Facebook is promising to relax its rules on graphic content after it was widely criticised for censoring posts.
Earlier this year, the social media giant infamously removed a well-known Vietnam war photo, referred to as Napalm Girl.
The Pulitzer Prize-winning image shows a nude Vietnamese girl crying and running on the street during the war.
After the picture was removed, a Norwegian newspaper accused the company’s CEO Mark Zuckerberg of “abusing [his] power”.
Now, Facebook has relented saying it will allow more graphic posts if they are deemed “newsworthy, significant, or important to the public interest.”
In a statement, it said: "In recent weeks, we have gotten continued feedback from our community and partners about our Community Standards and the kinds of images and stories permitted on Facebook.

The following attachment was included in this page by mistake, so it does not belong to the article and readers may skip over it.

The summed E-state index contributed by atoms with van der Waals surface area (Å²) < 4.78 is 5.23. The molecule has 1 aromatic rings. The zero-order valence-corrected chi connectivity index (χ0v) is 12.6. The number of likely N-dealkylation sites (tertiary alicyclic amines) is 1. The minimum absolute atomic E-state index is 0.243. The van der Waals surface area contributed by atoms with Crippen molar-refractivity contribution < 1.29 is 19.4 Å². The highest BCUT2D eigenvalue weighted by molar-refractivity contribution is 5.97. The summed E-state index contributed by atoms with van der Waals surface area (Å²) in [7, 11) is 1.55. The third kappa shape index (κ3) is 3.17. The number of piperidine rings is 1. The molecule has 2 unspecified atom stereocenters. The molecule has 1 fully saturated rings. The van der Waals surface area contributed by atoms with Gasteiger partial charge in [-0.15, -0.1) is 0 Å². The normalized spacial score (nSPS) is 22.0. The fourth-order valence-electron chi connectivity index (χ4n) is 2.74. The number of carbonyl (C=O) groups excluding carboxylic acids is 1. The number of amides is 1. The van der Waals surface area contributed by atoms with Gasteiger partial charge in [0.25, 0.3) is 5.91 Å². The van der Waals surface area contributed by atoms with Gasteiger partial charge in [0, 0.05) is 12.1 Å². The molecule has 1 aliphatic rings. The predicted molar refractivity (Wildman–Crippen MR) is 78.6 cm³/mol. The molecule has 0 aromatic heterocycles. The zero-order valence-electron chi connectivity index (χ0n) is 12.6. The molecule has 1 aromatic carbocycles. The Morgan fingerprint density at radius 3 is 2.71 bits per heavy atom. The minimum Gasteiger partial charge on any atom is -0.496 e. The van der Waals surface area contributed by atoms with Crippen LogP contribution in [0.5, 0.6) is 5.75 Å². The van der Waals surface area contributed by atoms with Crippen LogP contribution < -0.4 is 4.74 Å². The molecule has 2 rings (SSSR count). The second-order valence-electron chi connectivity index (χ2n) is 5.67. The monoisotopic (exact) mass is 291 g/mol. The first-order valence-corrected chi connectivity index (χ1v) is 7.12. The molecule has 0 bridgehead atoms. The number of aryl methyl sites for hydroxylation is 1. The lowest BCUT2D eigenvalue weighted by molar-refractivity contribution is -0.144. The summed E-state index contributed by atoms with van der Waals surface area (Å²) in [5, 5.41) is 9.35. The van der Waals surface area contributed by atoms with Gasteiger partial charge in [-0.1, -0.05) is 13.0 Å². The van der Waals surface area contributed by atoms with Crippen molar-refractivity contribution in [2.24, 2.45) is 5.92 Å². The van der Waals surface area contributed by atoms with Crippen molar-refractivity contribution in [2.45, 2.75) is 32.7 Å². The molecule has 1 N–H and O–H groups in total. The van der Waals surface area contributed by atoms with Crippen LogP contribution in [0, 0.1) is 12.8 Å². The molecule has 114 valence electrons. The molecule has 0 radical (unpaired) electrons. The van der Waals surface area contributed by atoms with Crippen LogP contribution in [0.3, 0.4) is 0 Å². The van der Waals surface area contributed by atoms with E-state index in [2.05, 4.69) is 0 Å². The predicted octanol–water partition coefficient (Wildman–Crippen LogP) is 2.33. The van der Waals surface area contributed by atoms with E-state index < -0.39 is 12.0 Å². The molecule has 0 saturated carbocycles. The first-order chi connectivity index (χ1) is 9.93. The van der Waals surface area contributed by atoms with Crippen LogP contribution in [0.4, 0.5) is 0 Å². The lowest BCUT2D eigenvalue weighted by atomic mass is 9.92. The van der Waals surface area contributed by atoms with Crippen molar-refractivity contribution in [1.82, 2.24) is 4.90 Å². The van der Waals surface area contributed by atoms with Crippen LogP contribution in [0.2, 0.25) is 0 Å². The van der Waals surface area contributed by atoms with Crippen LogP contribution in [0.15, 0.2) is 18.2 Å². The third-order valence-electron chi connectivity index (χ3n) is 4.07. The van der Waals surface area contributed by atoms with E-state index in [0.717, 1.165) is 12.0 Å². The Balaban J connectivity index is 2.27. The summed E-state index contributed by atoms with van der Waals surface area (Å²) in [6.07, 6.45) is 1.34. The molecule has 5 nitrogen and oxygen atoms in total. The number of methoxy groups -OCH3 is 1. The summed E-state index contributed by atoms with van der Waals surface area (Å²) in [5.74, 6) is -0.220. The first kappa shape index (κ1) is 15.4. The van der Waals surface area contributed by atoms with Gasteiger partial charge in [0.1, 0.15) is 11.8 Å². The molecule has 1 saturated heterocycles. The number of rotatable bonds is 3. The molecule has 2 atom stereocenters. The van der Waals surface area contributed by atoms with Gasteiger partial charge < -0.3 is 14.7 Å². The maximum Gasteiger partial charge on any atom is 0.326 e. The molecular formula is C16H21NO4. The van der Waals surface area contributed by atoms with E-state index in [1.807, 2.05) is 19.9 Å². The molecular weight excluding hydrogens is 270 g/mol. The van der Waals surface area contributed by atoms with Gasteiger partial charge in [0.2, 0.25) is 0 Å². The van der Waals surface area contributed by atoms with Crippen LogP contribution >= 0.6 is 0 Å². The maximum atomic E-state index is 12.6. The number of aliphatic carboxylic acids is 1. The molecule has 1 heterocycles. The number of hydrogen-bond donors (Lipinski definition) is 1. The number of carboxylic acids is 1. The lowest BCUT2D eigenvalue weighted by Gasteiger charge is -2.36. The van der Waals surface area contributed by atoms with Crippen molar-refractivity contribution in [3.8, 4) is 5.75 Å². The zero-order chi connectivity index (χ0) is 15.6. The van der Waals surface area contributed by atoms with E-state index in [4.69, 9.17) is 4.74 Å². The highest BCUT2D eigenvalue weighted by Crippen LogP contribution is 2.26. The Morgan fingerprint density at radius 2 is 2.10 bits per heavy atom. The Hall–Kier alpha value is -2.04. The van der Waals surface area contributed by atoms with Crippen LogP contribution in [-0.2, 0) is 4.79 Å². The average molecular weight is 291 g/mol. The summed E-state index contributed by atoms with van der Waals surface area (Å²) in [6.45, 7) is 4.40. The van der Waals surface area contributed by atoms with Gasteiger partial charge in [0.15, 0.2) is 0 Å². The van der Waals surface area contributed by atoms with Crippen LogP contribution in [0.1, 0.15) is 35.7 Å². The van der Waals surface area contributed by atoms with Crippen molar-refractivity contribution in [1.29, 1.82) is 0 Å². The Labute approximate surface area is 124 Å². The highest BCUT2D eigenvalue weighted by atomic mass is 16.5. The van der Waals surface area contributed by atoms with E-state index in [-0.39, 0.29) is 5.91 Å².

“In the weeks ahead, we’re going to begin allowing more items that people find newsworthy, significant, or important to the public interest — even if they might otherwise violate our standards.
“We will work with our community and partners to explore exactly how to do this, both through new tools and approaches to enforcement.
“Our intent is to allow more images and stories without posing safety risks or showing graphic images to minors and others who do not want to see them.“
Just this weekend, the site removed an advert for Swedish charity’s cancer awareness campaign because it feature a cartoon depiction of breasts.
Cancerfonden was told: “Your ad can not market sex products or services nor adults products or services.”
Facebook later apologised and lifted the ban.